Jack Carter is the average-Joe sheriff in a town where everyone else is a genius. I’m quite used to seeing the opposite of this premise and being terribly unimpressed with it. The TV Genius is often a guy who speaks in sesquipedalian loquaciousness that hides simple but inaccurate formulas that if written in plain English could be disproved by a third grader.
I will admit that they have taken creative liberties in Eureka. However, they did this after showing their work and in cases where the plot hinged on it. They didn’t just throw out a “Reverse the polarity” in every episode to fix the problem.
I will admit, for some geniuses, they come up with some really horrible ideas but their genius is in their ability to execute the idea. Foresight is another area entirely. Foresight doesn’t get you an extra number on the IQ test. But Jack Carter isn’t one of these geniuses, he’s just the guy that cleans up after them, the sheriff.
Obviously, he is an audience stand in. I usually find these irritating. I prefer people just make a character. I’ve never seen an audience stand in I could relate to and it’s not because I’m black and female. It’s because I’m not there for other people to project their logic and opinions on to me which an audience stand in is frequently for. Jack Carter’s got his own opinions and his situation is relatable for me. I’m the below average child of “Mensa qualified” geniuses. Jack is a guy with an IQ score of 111 in a town where everyone else is Mensa level. (The Mensa cut off is 132.)
This is why Jack has trouble getting people to take him seriously as sheriff initially and when some part of their invention has gone wrong. He doesn’t understand their jobs or how most of the stuff works until you explain it to him in layman’s terms so people figure “Well if you don’t understand that much, you probably don’t know how it works,” or “I’m way smarter than you. How could you possibly correct me?” Fortunately, most of the main cast doesn’t act like that or it would make the show unwatchable.
In fact the characters that actually matter don’t see the intelligence difference as some huge divide between them understanding each other or being able to relate. They even treat him like a human being. And eventually they have a great deal of respect for him as he’s saved them from turning the town into a crater on several occasions with surprisingly simple solutions to the complicated problems they create.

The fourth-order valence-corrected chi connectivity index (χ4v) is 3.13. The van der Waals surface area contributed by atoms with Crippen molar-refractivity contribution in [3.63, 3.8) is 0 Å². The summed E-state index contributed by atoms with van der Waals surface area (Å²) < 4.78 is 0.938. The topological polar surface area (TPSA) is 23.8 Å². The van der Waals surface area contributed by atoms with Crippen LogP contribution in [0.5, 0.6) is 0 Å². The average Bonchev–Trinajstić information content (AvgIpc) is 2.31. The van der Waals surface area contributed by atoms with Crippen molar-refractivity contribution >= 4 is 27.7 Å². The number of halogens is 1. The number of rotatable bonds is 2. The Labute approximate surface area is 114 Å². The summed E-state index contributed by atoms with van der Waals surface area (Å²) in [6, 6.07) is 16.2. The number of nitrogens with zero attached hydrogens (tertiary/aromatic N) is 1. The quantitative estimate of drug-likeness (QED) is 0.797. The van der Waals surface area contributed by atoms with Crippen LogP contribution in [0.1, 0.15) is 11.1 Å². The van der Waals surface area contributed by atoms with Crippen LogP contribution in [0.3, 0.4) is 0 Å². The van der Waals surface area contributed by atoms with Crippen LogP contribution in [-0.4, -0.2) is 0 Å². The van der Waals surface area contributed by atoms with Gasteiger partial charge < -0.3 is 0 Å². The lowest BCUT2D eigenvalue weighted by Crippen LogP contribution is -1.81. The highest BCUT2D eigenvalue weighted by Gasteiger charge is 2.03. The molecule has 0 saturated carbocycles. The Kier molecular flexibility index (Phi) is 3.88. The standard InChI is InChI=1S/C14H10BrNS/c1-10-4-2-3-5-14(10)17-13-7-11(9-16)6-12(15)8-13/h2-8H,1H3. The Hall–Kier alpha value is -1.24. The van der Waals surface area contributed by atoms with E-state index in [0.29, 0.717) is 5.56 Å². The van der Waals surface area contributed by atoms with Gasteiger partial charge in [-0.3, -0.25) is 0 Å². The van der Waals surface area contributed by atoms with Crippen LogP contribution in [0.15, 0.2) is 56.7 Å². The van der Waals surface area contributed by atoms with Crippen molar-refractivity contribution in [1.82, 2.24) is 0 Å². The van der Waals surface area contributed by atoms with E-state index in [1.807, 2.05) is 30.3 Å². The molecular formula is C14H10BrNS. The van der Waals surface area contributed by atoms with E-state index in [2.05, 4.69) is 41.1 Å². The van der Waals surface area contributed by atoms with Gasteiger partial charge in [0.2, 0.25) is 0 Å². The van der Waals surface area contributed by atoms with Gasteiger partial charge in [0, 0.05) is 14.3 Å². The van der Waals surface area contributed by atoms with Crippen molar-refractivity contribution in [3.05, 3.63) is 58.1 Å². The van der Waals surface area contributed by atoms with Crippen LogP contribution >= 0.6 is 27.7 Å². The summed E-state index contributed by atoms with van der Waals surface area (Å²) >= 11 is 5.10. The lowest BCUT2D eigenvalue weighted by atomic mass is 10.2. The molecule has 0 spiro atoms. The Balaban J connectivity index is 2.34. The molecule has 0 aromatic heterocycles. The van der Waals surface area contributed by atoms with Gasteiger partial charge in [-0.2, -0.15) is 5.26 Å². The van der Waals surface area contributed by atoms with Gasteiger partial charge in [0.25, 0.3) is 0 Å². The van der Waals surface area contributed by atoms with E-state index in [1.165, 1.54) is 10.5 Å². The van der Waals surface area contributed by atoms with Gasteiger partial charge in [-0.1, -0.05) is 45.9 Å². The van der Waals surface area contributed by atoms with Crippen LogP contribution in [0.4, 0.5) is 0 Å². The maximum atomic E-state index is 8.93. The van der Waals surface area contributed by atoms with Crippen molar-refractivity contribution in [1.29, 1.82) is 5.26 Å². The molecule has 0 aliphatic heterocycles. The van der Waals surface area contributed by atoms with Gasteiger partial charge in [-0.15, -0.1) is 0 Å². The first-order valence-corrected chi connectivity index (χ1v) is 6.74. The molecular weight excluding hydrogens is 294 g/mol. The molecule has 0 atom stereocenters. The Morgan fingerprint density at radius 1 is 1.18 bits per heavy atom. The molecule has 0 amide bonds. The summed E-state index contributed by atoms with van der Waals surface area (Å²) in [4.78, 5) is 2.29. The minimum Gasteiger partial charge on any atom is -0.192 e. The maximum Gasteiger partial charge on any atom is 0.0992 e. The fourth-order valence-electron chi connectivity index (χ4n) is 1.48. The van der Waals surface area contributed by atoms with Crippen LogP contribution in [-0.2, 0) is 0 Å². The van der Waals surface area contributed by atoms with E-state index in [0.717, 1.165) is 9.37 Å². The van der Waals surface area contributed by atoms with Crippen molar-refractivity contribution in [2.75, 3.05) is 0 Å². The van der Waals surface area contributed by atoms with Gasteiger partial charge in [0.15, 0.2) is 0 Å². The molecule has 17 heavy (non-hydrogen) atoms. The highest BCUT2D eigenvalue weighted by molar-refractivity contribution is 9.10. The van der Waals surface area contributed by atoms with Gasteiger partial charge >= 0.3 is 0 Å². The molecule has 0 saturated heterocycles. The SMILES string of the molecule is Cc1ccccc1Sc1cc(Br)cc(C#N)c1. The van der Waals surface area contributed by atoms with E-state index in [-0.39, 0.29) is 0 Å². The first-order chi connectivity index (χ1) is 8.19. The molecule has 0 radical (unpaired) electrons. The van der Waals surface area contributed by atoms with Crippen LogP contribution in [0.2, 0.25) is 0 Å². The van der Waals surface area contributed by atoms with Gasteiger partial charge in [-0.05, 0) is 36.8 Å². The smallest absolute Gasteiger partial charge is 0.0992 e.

My favorite example of this would be the time that Fargo accidentally set a nuclear bomb to head over to Russia via satellite and after spending the whole episode getting the answer out of the inventor who now had Alzheimer’s another one started up with a ten minute countdown. Cue the panicking. Jack might have been panicking himself. He rammed his jeep into it to change its course so it never reached the satellite that would have redirected it to Russia and started a nuclear war.
I probably wouldn’t have done that. I would have been under the impression that a bomb made to withstand exiting and entering the atmosphere before detonating upon its landing would have blown slam up from being rammed with a jeep. Of course, wording it like that might have dispelled the thought for me.
I don’t know the age of Jack Carter but it’s clear that his life didn’t just begin as the show started. He’s been in law enforement before. He’s been married and divorced before and he has a teenage daughter from that marriage who actually has her own character development and is a part of his life.
Even though she is a teenage delinquent in the beginning which must be embarrassing when you’re the sheriff, she’s just doing it for the attention and eventually shapes up. I saw a shift in her character when she refused alcohol from her aunt (the adult in the situation) on the grounds that it was illegal and she’d been taught better. It’s eventually found that she is every bit as smart as the others in Eureka and she gets into Harvard.
Of course the timeline for that may vary. Jack goes through several different timelines yet he always tries to create a safe place of semi-predictability. This safe, normal life is taken from him over and over again as inventions malfunction, people misuse power and their own intelligence and time pushes them in and out of the temporal paradox more than once.
Surely, by the end of the show he knows that he’s never going to find it, that things are never going to be normal that even when he settles down into one life he can wake up at the beginning of those four years or in an alternate timeline where Allison is still married to Stark and his daughter is in jail instead of college. Yet, in spite of this, he always keeps a spark of optimism that pushes him to keep trying even when everything he’e done can be snatched up from under him in an instant. Optimism is a good trait to have in a main character.
My next character spot light is going to be on Rinoa Heartily from FinalFantasy VIII.